Previous research on weekend admissions may not have taken into account severity of conditions, study suggests

Higher death rates observed among patients admitted to hospital during weekends could be linked to the severity of their illnesses, a new study suggests.

Those who attend A&E over the weekend are more likely to have a severe ailment than those who attend during the week, experts say.

Previous research into the so-called “weekend effect” might not have taken into account the higher severity of patients' conditions at weekends, they said.

Health Secretary Jeremy Hunt used his drive to create a seven-day NHS as one of the main reasons for reforming junior doctors' contracts - which led to the biggest walkout of doctors in NHS history.

Mr Hunt has cited studies showing higher death rates at weekends when setting out his argument for a seven-day health service.

Last month, a number of experts including Professor Robert Winston and Professor Stephen Hawking called for an inquiry into the claims made by Mr Hunt.

In a letter published in the Guardian, they said Mr Hunt had “cherry-picked research, causing a devastating breakdown of trust between government and the medical profession”.

The new study, published in the BMJ Quality & Safety journal, found that a higher proportion of patients admitted to hospital at the weekend arrived by ambulance - which researchers say is an important marker of increased illness severity.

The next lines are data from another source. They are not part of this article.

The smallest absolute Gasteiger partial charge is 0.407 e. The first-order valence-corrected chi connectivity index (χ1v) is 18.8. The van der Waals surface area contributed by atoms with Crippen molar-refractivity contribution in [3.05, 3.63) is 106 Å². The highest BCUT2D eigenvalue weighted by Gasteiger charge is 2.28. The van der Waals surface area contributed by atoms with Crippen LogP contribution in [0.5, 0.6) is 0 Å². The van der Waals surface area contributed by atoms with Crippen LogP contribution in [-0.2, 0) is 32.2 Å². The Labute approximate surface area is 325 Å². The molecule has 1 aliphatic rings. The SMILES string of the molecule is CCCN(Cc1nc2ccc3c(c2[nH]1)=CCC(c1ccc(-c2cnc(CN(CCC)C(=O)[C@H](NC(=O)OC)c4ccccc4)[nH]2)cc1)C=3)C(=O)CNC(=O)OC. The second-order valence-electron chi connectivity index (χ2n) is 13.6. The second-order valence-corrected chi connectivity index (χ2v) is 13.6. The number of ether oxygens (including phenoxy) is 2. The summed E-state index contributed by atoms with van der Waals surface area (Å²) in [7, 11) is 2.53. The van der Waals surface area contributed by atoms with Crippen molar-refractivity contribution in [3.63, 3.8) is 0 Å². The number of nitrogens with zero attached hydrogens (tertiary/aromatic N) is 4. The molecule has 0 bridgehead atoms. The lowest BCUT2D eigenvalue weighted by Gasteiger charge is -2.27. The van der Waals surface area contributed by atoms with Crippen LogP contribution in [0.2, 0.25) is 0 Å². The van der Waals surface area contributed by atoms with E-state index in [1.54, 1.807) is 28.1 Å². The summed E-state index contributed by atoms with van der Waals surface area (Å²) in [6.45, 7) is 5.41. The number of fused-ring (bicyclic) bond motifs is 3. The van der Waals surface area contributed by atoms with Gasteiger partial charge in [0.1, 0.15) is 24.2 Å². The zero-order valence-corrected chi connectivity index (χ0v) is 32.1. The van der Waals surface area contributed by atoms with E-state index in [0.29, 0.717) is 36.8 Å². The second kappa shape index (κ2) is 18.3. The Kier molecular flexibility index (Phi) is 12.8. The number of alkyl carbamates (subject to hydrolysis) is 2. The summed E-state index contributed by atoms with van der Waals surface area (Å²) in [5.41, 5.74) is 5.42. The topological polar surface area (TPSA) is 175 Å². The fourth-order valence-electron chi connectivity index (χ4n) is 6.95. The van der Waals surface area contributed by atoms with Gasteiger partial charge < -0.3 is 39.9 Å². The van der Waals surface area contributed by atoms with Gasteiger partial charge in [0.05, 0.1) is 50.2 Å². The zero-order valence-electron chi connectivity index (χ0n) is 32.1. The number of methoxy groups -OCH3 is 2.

Experts from the University of Manchester examined data on three million patients admitted to hospitals across England via A&E during 2013/14.

They found that mortality was found to be significantly higher for patients admitted to hospital throughout the weekend and on Wednesday and Thursday nights.

But when they took into account each patient's “mode of arrival”, they found that only patients admitted via A&E on Sunday daytime had an increased risk of mortality.

The proportion of patients brought in by ambulance was 61% on Saturdays and 60% on Sundays - higher than the average of 57% during week days.

They found that patients arriving by ambulance had much more severe problems, with a mortality rate of 5.5% compared with just 0.8% for patients who did not arrive by ambulance.

“Patients arriving at A&E by ambulance had a higher risk of mortality and higher proportions of patients admitted overnight and at weekends arrived by ambulance,” the researchers wrote.

Lead author Matthew Sutton, professor of health economics at the University of Manchester, said: “We have shown that much of the weekend effect identified in previous studies is likely to be explained by a smaller and on average sicker population of patients being admitted at weekends.

“Arrival by ambulance is a marker of illness severity that has been omitted from the previous studies on which the seven-day services policy is based. Other measures of severity would likely explain the weekend effect away altogether.”

He added: “The seven-day services policy is based on very little evidence. This major omission from the previous studies shows that much more robust evidence is needed to justify the major changes in hospital services that are under way.”

Commenting on the study, Dr Anthea Mowat, chairwoman of the British Medical Association's representative body, said: “These academics are the latest in a long line of health professionals and leading experts to challenge the use of figures on weekend mortality rates. It is really a far more complicated picture than what has previously been portrayed.

“The BMA believes patients should have access to the same high quality of care, seven days a week. If the Government want to make more services available across seven days, then it needs to explain how it will staff and pay for them at a time when existing services are struggling to keep up with demand.”

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